my creative director and I agreed to go to the meeting, which was

about three hours away. Driving in what turned out to be a downpour,

just terrible weather, I was regretting my decision.

When my creative director and I arrived at the company's location

in a seedy part of Seattle, in a rundown warehouse district, my

instincts were telling me to leave. We entered the warehouse; there

were no real offices, just employees all together in one large room.

Water was dripping from the leaky roof. A dog wandered by. The

desks were doors mounted on two by four's. It sure looked like no

one was spending money on anything. Then we met the founder. He

brought us up to date on the past six months, and told us what he

needed from us. Which was a lot.

The website and daily operations were working. Orders were

coming in every day. They just needed more awareness in their target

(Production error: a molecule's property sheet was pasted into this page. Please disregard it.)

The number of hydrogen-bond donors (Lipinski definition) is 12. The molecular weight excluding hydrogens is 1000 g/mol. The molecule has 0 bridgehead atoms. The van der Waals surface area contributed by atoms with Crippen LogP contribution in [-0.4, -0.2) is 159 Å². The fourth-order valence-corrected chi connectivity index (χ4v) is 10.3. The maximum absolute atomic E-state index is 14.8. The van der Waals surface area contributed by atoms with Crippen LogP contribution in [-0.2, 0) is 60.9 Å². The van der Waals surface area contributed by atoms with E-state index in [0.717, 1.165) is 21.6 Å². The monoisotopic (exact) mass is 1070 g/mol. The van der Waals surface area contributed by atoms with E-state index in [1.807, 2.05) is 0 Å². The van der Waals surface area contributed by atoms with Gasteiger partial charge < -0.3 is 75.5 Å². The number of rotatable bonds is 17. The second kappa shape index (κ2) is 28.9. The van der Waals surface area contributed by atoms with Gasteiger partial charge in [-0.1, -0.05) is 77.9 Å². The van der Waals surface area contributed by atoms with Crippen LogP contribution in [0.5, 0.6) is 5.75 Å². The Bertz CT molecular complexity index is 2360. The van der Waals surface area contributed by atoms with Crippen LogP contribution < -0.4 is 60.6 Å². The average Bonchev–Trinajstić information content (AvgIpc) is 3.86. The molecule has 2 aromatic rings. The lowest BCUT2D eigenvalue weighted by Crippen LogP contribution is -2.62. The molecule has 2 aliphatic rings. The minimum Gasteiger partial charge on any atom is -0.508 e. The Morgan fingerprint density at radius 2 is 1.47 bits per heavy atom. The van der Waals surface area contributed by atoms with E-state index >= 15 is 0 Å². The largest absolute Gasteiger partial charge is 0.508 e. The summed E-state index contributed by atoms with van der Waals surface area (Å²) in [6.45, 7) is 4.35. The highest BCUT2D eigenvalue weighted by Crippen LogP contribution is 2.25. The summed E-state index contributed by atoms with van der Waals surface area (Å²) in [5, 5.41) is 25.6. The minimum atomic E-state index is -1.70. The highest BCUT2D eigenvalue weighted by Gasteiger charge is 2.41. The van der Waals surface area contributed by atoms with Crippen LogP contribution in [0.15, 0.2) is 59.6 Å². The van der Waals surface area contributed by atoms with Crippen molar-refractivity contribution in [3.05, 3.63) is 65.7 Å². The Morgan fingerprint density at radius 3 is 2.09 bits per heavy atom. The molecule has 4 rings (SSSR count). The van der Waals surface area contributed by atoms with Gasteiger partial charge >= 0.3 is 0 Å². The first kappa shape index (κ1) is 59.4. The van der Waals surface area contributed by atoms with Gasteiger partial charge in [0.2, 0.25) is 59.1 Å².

marketplace. He then explained his big-picture vision. His strategy

was to acquire a certain number of customers based on selling one

type of product and then, once that happened, sell those same customers

many different kinds of products.

I'm not going to lie to you; initially I did not buy the big-picture

vision. But I was fascinated by how lean the company was being run

and how aggressive it was in trying to improve its business model.

We had an amazing meeting. At the very end, the founder asked us if

we were seriously interested in changing the world. To be honest, I

did not know what that meant. But I knew beyond a shadow of a

doubt that this start-up was going to move fast. I had no idea if it

would win big, but based on the founder's strategy of grabbing customers

quickly, it was either going to win big or fail really fast.

As we drove back to our offices, three hours in more rain, we both

felt we had just been involved in a meeting that was going to define

the usefulness and the potential of the Internet. Win or lose. When

he called the next week, we told Jeff Bezos we would work with him.

If you are ready to fail fast or win big, read on.